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My first year here, I got together with a group of other students and formed the Bard Community Arts Collective. Every semester we hold a student-curated art gallery, turning Kline, the dining hall, into a gallery for a night. Last year the event featured a student jazz band, photography, paintings, and interactive media installations. People could come and see the work of their fellow students, which was great. This past spring we launched a new student publication called Index, which highlights a selection of student work. There are so many talented individuals at this school; they all deserve to be in the spotlight, even if they aren’t majoring in the studio arts. This is one of the best things about the liberal arts, and about Bard—I really feel like I can be involved broadly, academically and socially.
One of my favorite classes at Bard has been Can War Be Just? It was taught by Jacob Neusner and Bruce Chilton, and focused on a collection of essays on war through both religious and political lenses—ranging across centuries and various religions. West Point Military Academy faculty co-taught the class, which made it really unique. Many of our classes were actually held with West Point cadets, so it really exposed us to viewpoints that we wouldn't have encountered otherwise. I found it eye opening. It was unique to approach the subject of warfare from such a multidisciplinary perspective.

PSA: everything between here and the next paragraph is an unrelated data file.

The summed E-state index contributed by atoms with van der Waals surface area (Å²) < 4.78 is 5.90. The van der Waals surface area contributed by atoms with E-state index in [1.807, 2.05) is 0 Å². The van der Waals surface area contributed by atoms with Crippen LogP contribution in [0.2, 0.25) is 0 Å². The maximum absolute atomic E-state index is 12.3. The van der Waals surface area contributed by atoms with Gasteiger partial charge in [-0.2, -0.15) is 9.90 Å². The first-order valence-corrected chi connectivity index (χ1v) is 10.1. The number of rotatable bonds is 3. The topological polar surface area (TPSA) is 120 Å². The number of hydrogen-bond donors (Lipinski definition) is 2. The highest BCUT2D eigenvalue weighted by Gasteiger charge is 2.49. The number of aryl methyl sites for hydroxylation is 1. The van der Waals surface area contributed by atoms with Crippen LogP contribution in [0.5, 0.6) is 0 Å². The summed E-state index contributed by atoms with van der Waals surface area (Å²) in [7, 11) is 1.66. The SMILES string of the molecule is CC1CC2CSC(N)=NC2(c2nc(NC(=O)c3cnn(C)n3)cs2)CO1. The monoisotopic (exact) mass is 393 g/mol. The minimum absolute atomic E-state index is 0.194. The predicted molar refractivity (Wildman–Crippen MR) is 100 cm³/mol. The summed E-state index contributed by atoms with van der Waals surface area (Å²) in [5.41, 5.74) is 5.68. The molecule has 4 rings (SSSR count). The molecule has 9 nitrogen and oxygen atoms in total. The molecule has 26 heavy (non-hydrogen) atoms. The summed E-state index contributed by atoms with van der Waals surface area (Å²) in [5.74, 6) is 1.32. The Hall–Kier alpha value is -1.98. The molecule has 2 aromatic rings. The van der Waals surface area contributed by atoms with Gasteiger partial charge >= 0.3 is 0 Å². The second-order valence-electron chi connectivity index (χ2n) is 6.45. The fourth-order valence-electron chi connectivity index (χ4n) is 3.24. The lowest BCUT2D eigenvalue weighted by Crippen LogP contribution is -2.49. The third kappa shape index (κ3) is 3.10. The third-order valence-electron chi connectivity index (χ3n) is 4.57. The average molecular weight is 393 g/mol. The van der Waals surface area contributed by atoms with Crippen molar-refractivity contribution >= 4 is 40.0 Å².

Bard students are very driven. Everyone is passionate about something; you really see that when you engage in conversations with other students. People learn from each other because everyone is so open about what they’re interested in, and brave enough to challenge each other’s opinions and assertions. Being at Bard has challenged my notions of right and wrong. It’s challenged me to think about myself and my community, and about my place in the world. I’ve become more argumentative, but in a good way! I’ve had a lot of debates that I wouldn’t have had if I didn't attend an institution where I'm surrounded by such intellect, passion, and drive.
I am currently studying abroad in London as part of a yearlong program at the London School of Economics and Political Science. More than 65 percent of the student body is international, so it truly provides the opportunity to learn from people from all over the world. No words can express how young it makes me feel to pass signs that say "This stone was laid here in 1620" on my walk to classes each morning! While I'm here I plan to take advantage of all the museums and the National Archives—documents from which I hope to incorporate into my Senior Project.